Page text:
The plaintiff lawyer and some victims said at the time of confirmation that they were wrong in their fear that filing for Chapter 11 was a ploy by the diocese, an abandoning of responsibility. That was not what had happened and not what they had experienced. The process became a way to compensate fairly and equitably all who had been harmed. It was then that I sensed justice had been served.
Negotiation can work if people keep their eyes fixed on the goal and they stay at the task.
While working in the seminary, I became acquainted with many diocesan presbyterates served by the seminary. I realized that priests do not easily get along or work well together.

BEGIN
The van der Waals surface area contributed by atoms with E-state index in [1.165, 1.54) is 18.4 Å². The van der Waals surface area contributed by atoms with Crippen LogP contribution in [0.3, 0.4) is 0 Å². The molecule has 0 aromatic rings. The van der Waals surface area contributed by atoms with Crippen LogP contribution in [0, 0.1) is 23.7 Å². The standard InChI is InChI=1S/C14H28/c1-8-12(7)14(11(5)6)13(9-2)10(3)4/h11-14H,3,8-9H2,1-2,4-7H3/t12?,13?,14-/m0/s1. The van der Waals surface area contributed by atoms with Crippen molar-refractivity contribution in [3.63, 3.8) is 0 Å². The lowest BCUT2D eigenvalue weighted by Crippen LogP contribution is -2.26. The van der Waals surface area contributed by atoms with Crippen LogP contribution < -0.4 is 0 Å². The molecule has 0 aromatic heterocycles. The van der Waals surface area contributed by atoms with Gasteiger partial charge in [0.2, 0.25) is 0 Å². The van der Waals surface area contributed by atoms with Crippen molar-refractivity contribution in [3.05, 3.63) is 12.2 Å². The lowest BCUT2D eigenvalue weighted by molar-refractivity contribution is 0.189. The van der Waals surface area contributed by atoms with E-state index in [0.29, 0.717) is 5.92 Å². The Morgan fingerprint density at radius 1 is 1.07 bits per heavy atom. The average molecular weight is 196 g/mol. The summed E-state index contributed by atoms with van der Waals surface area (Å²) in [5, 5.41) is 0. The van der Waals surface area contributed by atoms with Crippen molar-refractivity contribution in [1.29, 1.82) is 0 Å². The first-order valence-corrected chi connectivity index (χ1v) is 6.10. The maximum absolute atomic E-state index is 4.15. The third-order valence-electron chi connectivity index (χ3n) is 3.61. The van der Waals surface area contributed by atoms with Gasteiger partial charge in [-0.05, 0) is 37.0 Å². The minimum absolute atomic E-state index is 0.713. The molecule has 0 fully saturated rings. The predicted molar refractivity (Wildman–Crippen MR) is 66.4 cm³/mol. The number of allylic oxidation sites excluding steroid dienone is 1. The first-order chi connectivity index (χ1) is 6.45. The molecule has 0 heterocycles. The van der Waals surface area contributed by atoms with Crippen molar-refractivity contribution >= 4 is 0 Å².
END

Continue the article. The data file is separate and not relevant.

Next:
Most presbyterates have a core of priests who are friends and who enjoy one another’s company, sometimes even working and planning together. But most presbyterates are made up for the most part of priests who, for various reasons, do things on their own. Some priests bear grudges and harbor anger or resentment for things that have happened to them. Some priests are jealous of others’ success. Priests can feel unappreciated. In smaller dioceses spread over large geographic areas, priests can experience isolation that only intensifies the loneliness they feel.
The Chapter 11 experience has convinced me that greater attention needs to be given to priests. They deserve that attention for the hard and important work they do for the church.
Priests can no longer go it alone; who we are as priests and what we do as priests affects other priests and all in the church. Priests’ ministry will be strengthened if they commit themselves to a common vision of their mission in the diocese. Bishops need to find frequent opportunities to communicate with priests to affirm their work and encourage their efforts.